By Mark Eaton
Reader responses are part of the fun of writing this column.
Communications from readers can be delightfully diverse. A typical example of a comment from a reader would be, “Your last column confirms that you are clearly [a craven apologist for] [a chronically clueless critic of] the [wonderful] [terrible] people managing the [city government] [Alexandria City Public Schools]. I am writing to set you straight so you will not bungle this issue in the future.”
Last week, a story I wrote ran in the Times on what it was like to use, and enjoy, the now-gone Johnson Memorial Pool, the swimming pool opened in Alexandria in 1953 for use by African Americans. The story tried to make the point that the pool, though an artifact of segregation, was also a treasured place of enjoyment for many people.
The story asserted that ACPS’ Harry Burke Award for excellence in special education was named after Harry Burke, a community activist and the widely-esteemed aquatics director of the Johnson Memorial Pool, a fact I had confirmed in an interview with a knowledgeable source.
Late last week a reader thoughtfully wrote me as follows:
“The Harry Burke award is named for former ACPS Director of [Special Education] Harry Burke, not for the Harry Burke in this piece. The ACPS Harry served from the late 1970s until the early 1990s. I had the privilege of knowing both Harrys – working with one and getting to know the other through [a colleague at work.]”
This reader, and ACPS documents, provide information that contradicts my source and appears accurate. Accordingly, a correction is in order.
Reporters and editors sometimes shy away from corrections, or issue them reluctantly or in terse language buried in the back pages. [Publisher’s Note: The Alexandria Times’ policy is to always run corrections on page 3 of the next issue after learning of a mistake.]
I have a different view, which I tried to pass on to students in my journalism classes during my time teaching at what was then T.C. Williams High School: Corrections are a part of journalism.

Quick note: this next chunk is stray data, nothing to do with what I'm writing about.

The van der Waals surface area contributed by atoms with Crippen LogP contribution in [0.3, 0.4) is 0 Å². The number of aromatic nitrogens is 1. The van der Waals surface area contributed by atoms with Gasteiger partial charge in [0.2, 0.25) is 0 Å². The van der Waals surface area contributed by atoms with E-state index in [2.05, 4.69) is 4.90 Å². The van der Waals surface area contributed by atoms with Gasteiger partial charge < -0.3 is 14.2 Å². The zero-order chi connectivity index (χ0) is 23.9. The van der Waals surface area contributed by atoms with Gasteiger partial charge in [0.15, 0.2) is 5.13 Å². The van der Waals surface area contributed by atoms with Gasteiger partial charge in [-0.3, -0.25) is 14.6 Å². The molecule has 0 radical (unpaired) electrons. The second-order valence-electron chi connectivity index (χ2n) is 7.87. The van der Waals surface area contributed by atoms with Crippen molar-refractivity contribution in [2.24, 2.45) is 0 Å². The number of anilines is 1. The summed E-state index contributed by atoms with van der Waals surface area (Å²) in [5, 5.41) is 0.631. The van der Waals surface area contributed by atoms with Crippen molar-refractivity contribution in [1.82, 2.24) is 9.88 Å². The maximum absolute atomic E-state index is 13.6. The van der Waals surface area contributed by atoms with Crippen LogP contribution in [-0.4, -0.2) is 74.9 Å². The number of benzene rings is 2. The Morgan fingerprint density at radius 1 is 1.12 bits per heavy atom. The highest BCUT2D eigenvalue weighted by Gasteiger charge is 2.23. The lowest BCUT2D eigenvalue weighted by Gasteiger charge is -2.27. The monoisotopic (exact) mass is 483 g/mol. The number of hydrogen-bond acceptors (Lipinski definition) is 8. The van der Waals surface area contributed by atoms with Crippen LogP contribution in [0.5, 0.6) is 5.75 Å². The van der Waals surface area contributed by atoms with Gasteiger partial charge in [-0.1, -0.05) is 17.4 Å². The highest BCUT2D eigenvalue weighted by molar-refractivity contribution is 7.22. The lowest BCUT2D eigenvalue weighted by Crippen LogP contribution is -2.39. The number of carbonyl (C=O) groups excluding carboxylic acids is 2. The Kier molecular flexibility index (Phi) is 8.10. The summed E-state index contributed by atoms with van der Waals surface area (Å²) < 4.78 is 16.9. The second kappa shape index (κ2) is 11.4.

A correction affirms that the journalist’s duty to seek to provide the best available version of the truth does not end with the publication of a story. Moreover, corrections provide a psychological or moral benefit: a correction acknowledges the inevitability and permanence of human imperfection.
Alexandria is fortunate to have had both Harry Burkes as long-time community contributors. Their work in the community lives on in the memories of many and in continuing recognitions and memorials such as ACPS’ Harry Burke award or Alexandria’s African American Hall of Fame.
Alexandria has some important public amenities named after citizens who did significant work on important public concerns very different from those addressed by the Harry Burkes. Two examples of this are the Richard B. Leibach Bridge and Ben Brenman Park, both in the West End. Richard Leibach and Ben Brenman were stalwart and sustained contributors to land use planning efforts aimed at making Alexandria a better place to live.
The city’s website says, “Colonel Brenman contributed his time and talent as an Alexandria community activist for over 30 years. His involvement in scores of projects, including acquisition of this parkland, has enriched the quality of life for citizens of Alexandria.” The same is true of the Harry Burkes – they enriched our quality of life and deserve to be remembered.
We end where we started, by soliciting reader reactions. How should Alexandria remember or memorialize the substantial contributions to the common good made by former Mayor Kerry J. Donley, who died last summer?
Your suggestions are appreciated.
The writer is a former lawyer, member of the Alexandria School Board from 1997 to 2006, and English teacher from 2007 to 2021 at T.C. Williams High School, now Alexandria City High School. He can be reached at email@example.com and subscriptions to his newsletter are available free at. https://aboutalexandria.substack.com/.